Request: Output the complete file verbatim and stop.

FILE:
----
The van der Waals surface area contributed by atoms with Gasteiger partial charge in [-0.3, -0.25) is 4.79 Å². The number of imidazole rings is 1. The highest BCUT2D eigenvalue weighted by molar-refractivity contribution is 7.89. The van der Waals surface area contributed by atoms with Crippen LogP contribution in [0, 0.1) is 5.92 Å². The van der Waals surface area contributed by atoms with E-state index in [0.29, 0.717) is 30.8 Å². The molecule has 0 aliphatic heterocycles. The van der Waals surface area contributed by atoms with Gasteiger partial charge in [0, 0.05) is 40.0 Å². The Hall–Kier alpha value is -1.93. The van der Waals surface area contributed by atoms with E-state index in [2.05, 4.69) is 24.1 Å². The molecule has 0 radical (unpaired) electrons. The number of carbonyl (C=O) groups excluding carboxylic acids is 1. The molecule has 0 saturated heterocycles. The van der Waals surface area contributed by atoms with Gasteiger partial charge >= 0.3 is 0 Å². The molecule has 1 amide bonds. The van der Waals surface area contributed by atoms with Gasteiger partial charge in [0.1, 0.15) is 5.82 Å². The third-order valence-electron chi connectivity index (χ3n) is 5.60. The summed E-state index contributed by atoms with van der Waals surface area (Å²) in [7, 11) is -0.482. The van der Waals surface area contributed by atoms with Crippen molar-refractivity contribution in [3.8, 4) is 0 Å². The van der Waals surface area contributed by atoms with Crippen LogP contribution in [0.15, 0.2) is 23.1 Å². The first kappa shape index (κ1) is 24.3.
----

The van der Waals surface area contributed by atoms with Gasteiger partial charge in [-0.3, -0.25) is 4.79 Å². The number of imidazole rings is 1. The highest BCUT2D eigenvalue weighted by molar-refractivity contribution is 7.89. The van der Waals surface area contributed by atoms with Crippen LogP contribution in [0, 0.1) is 5.92 Å². The van der Waals surface area contributed by atoms with E-state index in [0.29, 0.717) is 30.8 Å². The molecule has 0 aliphatic heterocycles. The van der Waals surface area contributed by atoms with Gasteiger partial charge in [0, 0.05) is 40.0 Å². The Hall–Kier alpha value is -1.93. The van der Waals surface area contributed by atoms with E-state index in [2.05, 4.69) is 24.1 Å². The molecule has 0 radical (unpaired) electrons. The number of carbonyl (C=O) groups excluding carboxylic acids is 1. The molecule has 0 saturated heterocycles. The van der Waals surface area contributed by atoms with Gasteiger partial charge >= 0.3 is 0 Å². The molecule has 1 amide bonds. The van der Waals surface area contributed by atoms with Gasteiger partial charge in [0.1, 0.15) is 5.82 Å². The third-order valence-electron chi connectivity index (χ3n) is 5.60. The summed E-state index contributed by atoms with van der Waals surface area (Å²) in [7, 11) is -0.482. The van der Waals surface area contributed by atoms with Crippen molar-refractivity contribution in [3.8, 4) is 0 Å². The van der Waals surface area contributed by atoms with Crippen LogP contribution in [0.15, 0.2) is 23.1 Å². The first kappa shape index (κ1) is 24.3.